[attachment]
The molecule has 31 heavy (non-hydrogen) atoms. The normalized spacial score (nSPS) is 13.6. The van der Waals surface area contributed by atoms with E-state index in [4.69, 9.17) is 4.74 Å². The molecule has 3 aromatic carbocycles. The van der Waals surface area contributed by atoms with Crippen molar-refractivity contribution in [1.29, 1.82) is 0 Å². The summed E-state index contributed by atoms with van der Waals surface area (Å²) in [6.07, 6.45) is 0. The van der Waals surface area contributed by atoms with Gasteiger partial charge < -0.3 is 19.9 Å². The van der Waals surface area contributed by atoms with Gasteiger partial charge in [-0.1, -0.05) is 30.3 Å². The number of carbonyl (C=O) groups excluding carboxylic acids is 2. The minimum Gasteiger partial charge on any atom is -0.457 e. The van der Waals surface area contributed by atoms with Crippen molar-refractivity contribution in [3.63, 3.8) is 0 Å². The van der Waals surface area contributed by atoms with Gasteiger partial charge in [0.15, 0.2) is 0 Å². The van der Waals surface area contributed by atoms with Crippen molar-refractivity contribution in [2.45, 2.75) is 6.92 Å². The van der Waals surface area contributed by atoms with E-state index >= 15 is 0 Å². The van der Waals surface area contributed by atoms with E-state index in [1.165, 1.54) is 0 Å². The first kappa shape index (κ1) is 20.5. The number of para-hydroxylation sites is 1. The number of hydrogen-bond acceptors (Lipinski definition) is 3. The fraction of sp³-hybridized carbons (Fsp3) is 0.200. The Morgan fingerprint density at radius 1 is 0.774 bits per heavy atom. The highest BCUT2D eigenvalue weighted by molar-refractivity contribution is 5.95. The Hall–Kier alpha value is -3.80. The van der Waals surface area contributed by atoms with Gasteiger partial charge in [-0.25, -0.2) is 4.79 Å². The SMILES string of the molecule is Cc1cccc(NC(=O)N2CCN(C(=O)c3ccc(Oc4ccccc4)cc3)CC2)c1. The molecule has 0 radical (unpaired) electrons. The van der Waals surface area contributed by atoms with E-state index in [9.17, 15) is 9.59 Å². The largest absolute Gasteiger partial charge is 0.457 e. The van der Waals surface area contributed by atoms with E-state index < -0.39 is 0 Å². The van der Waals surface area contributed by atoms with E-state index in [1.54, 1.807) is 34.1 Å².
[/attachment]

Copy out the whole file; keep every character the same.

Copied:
The molecule has 31 heavy (non-hydrogen) atoms. The normalized spacial score (nSPS) is 13.6. The van der Waals surface area contributed by atoms with E-state index in [4.69, 9.17) is 4.74 Å². The molecule has 3 aromatic carbocycles. The van der Waals surface area contributed by atoms with Crippen molar-refractivity contribution in [1.29, 1.82) is 0 Å². The summed E-state index contributed by atoms with van der Waals surface area (Å²) in [6.07, 6.45) is 0. The van der Waals surface area contributed by atoms with Gasteiger partial charge < -0.3 is 19.9 Å². The van der Waals surface area contributed by atoms with Gasteiger partial charge in [-0.1, -0.05) is 30.3 Å². The number of carbonyl (C=O) groups excluding carboxylic acids is 2. The minimum Gasteiger partial charge on any atom is -0.457 e. The van der Waals surface area contributed by atoms with Crippen molar-refractivity contribution in [3.63, 3.8) is 0 Å². The van der Waals surface area contributed by atoms with Gasteiger partial charge in [0.15, 0.2) is 0 Å². The van der Waals surface area contributed by atoms with Crippen molar-refractivity contribution in [2.45, 2.75) is 6.92 Å². The van der Waals surface area contributed by atoms with E-state index >= 15 is 0 Å². The van der Waals surface area contributed by atoms with E-state index in [1.165, 1.54) is 0 Å². The first kappa shape index (κ1) is 20.5. The number of para-hydroxylation sites is 1. The number of hydrogen-bond acceptors (Lipinski definition) is 3. The fraction of sp³-hybridized carbons (Fsp3) is 0.200. The Morgan fingerprint density at radius 1 is 0.774 bits per heavy atom. The highest BCUT2D eigenvalue weighted by molar-refractivity contribution is 5.95. The Hall–Kier alpha value is -3.80. The van der Waals surface area contributed by atoms with Gasteiger partial charge in [-0.25, -0.2) is 4.79 Å². The SMILES string of the molecule is Cc1cccc(NC(=O)N2CCN(C(=O)c3ccc(Oc4ccccc4)cc3)CC2)c1. The molecule has 0 radical (unpaired) electrons. The van der Waals surface area contributed by atoms with E-state index in [9.17, 15) is 9.59 Å². The largest absolute Gasteiger partial charge is 0.457 e. The van der Waals surface area contributed by atoms with E-state index < -0.39 is 0 Å². The van der Waals surface area contributed by atoms with E-state index in [1.54, 1.807) is 34.1 Å².